J had "history" on the schedule for yesterday, so she decided to read If You Lived in Colonial Times (McGovern). She read to herself and out loud and we discussed each short chapter. She really liked learning about this time period - the states involved, the timeline, the clothes, the food, the schools, etc. She asked me a lot of questions and learned about spinning wheels, looms, powdered wigs, plant dyes, hornbooks, and so many other cool things. When she tired of that, she asked to make dinner (tater-tot casserole). She made it last time and it came out great.
At the playground we saw the summer icee-cart lady, but this time she was pushing a shopping cart with a huge tray of churros on it. They were 3/$1, and after we each had one, I bought 9 more! Yum! NYC pushcart food is the best!!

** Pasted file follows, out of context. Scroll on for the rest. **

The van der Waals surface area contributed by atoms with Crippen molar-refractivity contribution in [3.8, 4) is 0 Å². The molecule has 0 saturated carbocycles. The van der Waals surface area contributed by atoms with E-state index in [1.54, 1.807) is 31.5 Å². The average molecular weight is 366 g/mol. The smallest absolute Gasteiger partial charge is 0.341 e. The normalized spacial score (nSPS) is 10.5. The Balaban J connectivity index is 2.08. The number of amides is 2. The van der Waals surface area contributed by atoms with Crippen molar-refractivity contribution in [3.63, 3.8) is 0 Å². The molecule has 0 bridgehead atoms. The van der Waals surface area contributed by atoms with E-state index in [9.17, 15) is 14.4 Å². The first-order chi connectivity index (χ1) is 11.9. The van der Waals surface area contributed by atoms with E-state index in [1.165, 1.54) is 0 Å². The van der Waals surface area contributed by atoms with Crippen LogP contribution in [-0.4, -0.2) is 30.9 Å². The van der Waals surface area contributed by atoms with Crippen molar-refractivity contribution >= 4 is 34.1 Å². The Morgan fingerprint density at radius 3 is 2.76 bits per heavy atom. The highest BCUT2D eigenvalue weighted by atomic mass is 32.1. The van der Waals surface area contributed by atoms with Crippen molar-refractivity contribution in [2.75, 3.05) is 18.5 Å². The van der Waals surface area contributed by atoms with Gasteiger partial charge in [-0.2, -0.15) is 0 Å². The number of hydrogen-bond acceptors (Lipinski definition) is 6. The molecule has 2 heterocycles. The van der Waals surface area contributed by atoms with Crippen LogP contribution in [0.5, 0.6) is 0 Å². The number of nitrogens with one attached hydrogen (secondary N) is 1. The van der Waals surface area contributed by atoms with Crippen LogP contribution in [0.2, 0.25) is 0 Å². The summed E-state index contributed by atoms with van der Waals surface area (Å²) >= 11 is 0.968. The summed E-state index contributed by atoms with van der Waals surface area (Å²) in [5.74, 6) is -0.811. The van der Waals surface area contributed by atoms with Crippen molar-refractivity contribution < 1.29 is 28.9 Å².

W had a school Thanksgiving feast this morning. His class came into the cafeteria in paper pilgrim headwear. Very cute. They sang 2 songs and then it was time to eat. All the parents brought a dish from their country - and in my neighborhodd, there are a lot of countries. So the feast consisted of basmati rice and samosas, arroz con pollo, quesadillas, flan, baked ziti, a strange shrimp soup, and tons of other stuff. Bringing J into a school is awkward sometimes. When we first walked in the security guard (different than usual) told her to get a late pass (ROFL). Then inside the cafeteria, the school social worker asked her where she was supposed to be and I jumped in with "she's homeschooled". I got a cautious, "Ohhhhhhhhhhhhhhhhhhhhhhhhhhhhhhhhhh" (from high-pitched to low pitched with fixed smile) Then she walked away. I have to stop saying we're homeschooling. Nobody gets it. Especially not public school people. I am definitely going to use my famous, "School? Why no. She's in an autodidactic, interest-based program with very flexible hours. It's great". They'll probably say "Wow! Sounds cool!" since they'll just be too confused to form a negative opinion! heh heh heh.